Here’s the Truth About the Relationship Between Your Skin and Eating Dairy
What would you do to improve the overall tone, texture, and clarity of your skin? Would you spend an arm and a leg at the dermatologist’s office? Would you smother your skin with a DIY face mask and hope for the best? Would you risk life and limb by attempting to pop your protruding pimples? (PLEASE don’t do that, by the way!)
Unless you were blessed with crystal-clear skin, chances are you’ve tried one or more of those tactics before. Sometimes, you get lucky and a trip to the dermatologist’s office works out well, but oftentimes, it doesn’t yield long-term results.
In the cases where virtually nothing seems to be clearing up the skin on any permanent level, some body-savvy docs focus in on dietary changes. For instance, you’ve probably heard that refined sugars and fried foods can cause breakouts, but did you know that dairy is one of the biggest culprits as well?
According to the American Academy of Dermatology (AAD), studies have shown that dairy products, particularly milk, have either contributed to the appearance of acne or have at least made it worse for patients who are struggling with the skin problem already. Currently, the strongest indicator is none other than skim milk.
Though there are a lot of theories on this indicator, one of them has to do with the number of carbohydrates that milk contains, which is actually a number that is probably higher than you think. This fact is notable because some of the other food-acne studies that the AAD points to are ones that attribute acne to high-carb diets.
Most often, we think of fried food, bread galore, and lots and lots of sweets when we think of carbs, but in this case, the skin problems seem to be worse for those who eat high-carb diets that also happen to be loaded with foods high on the glycemic index.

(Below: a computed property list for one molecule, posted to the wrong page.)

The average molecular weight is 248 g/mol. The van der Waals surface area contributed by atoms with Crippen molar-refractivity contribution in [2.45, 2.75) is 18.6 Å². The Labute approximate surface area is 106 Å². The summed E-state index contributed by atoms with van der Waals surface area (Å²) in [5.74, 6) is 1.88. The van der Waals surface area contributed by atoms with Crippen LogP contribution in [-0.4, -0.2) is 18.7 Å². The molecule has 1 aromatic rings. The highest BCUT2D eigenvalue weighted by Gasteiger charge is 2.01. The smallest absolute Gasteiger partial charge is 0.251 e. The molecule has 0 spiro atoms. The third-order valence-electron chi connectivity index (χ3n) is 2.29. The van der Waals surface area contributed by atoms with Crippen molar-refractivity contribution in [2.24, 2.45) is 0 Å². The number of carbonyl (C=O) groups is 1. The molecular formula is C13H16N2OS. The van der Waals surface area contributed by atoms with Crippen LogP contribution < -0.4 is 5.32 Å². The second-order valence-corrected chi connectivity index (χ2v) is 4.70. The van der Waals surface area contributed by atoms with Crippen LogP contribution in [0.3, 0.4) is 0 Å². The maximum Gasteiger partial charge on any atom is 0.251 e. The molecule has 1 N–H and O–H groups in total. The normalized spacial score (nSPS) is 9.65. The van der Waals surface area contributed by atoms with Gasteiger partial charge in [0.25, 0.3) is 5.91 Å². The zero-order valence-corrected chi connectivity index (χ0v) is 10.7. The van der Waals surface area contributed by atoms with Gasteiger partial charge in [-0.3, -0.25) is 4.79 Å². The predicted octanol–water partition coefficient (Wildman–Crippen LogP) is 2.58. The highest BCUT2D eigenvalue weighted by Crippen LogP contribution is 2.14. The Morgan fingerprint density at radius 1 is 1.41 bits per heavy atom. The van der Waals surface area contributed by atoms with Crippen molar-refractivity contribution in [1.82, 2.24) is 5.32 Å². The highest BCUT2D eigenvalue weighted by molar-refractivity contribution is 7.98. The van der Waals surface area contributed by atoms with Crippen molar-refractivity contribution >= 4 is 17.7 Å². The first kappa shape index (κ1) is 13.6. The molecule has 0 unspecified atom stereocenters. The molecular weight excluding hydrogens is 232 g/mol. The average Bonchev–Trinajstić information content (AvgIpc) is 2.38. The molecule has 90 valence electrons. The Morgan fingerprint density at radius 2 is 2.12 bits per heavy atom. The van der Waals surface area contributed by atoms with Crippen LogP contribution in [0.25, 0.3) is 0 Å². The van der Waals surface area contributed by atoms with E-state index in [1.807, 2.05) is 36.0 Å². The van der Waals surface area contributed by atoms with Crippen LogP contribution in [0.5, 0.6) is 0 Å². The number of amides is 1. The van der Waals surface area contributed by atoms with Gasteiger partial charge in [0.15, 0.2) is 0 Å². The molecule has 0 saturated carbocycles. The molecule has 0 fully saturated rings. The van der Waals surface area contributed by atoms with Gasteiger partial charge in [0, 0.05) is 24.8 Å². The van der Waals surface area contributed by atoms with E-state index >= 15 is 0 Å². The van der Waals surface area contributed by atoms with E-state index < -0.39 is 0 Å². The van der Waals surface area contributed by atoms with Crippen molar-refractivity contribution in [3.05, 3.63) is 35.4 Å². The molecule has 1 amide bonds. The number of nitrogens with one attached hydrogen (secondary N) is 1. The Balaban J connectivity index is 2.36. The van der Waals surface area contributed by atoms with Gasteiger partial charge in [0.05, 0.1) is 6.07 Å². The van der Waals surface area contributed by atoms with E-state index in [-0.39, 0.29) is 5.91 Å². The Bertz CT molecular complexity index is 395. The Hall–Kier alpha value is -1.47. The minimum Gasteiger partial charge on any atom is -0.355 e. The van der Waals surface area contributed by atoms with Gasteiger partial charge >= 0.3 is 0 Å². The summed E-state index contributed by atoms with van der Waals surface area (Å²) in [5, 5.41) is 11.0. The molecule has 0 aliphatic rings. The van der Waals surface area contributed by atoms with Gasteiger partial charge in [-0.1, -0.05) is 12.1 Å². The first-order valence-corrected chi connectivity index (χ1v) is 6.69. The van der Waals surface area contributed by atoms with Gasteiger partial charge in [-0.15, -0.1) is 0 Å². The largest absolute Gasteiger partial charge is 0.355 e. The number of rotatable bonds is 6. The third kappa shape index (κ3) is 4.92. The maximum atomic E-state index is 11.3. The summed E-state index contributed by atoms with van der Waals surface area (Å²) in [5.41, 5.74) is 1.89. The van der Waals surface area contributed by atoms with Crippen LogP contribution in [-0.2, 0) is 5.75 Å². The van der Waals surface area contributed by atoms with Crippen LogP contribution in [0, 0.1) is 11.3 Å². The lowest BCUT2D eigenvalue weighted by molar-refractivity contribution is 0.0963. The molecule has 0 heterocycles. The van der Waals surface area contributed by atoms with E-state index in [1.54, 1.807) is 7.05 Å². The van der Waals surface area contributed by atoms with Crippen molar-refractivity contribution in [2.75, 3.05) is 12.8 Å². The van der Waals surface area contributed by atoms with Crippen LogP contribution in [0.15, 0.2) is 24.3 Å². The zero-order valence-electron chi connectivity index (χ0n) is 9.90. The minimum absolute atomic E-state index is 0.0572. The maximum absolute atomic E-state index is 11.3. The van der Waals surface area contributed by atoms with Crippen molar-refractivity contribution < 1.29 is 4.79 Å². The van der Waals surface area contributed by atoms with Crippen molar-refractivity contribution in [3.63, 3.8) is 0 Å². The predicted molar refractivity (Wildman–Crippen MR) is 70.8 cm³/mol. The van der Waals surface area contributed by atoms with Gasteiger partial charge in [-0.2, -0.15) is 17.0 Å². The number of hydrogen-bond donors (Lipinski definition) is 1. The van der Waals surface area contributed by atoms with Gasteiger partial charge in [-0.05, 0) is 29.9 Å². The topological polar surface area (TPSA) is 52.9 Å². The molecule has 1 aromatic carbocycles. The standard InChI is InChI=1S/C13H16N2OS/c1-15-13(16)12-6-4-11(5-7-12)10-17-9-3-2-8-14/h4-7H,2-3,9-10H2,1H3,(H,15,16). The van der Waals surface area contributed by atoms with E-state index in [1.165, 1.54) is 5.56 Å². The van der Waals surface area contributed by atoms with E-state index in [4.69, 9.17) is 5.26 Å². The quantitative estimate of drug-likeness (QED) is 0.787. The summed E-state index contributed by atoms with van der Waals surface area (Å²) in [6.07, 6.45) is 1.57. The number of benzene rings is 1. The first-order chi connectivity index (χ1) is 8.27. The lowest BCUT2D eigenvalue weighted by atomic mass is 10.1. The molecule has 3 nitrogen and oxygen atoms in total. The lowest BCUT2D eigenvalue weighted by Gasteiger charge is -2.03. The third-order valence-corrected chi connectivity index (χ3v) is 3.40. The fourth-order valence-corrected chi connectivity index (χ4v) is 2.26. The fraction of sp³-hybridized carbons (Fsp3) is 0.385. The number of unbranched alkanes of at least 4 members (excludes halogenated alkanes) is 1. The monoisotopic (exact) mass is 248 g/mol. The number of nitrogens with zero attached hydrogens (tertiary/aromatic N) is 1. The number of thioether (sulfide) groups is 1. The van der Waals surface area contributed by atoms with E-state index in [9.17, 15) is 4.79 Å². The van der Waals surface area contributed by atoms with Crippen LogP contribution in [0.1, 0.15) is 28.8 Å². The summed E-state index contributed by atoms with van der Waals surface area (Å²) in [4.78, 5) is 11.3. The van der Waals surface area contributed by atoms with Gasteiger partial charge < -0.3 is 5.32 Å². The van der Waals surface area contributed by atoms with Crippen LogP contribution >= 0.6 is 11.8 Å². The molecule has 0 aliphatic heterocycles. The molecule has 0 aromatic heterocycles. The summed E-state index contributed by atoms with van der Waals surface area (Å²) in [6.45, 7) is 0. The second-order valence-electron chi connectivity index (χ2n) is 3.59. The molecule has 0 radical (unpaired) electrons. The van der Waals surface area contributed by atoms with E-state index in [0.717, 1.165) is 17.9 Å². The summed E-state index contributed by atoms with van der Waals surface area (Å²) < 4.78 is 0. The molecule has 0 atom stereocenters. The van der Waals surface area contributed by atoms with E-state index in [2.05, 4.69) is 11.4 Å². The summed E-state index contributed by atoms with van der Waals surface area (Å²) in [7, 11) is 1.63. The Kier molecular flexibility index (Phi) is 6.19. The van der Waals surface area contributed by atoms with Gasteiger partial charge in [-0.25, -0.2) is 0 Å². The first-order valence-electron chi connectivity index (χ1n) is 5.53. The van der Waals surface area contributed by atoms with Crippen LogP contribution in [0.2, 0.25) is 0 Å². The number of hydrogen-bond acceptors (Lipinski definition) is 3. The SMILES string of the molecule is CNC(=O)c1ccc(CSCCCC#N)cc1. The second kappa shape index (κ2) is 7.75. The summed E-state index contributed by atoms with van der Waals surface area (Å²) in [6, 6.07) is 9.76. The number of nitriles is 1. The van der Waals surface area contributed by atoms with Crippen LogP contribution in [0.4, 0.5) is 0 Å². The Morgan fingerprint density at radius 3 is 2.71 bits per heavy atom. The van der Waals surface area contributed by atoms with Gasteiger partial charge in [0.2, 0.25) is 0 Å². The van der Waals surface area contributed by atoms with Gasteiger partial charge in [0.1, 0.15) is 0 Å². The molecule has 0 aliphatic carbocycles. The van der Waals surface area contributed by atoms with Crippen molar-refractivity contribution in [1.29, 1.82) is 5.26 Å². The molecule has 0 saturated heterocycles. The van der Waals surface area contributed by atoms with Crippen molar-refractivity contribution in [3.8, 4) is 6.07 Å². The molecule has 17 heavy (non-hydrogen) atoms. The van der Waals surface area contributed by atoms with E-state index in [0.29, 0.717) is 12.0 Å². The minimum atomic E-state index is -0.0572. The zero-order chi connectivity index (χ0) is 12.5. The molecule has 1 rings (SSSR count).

Examples of these foods are white bread, white rice, rice pasta, wheat cereals, rice cakes, popcorn, potatoes, pumpkins, and even melons and pineapple.
Alternatively, low glycemic foods include 100% whole wheat or pumpernickel bread, rolled or steel-cut oatmeal, pasta, sweet potato, corn, yams, legumes, and most fruits and non-starchy veggies.
Of course, following diets, like the high-glycemic one we just outlined, can lead to health problems far worse than bad skin, but oftentimes the prospect of improving the outward appearance is a big enough motivator to make a change. So, if clearing up your skin is enough to trade in your bad eating habits for healthier ones, then more power to you!
Now that you’re starting to get hip to the fact that dairy might not be the best for your skin, it’s time to learn even more about why skim milk, in particular, can contribute to breakouts. Watch the video below to hear dermatologists’ thoughts on the subject. We don’t know about you, but we’re definitely ready to swap out our skim milk for almond milk!
We’d love to hear your thoughts on this anti-dairy revelation. Do you feel that your skin has benefited from cutting dairy out of your diet? If so, what have your results been like so far? Do you know of any other foods that can cause breakouts?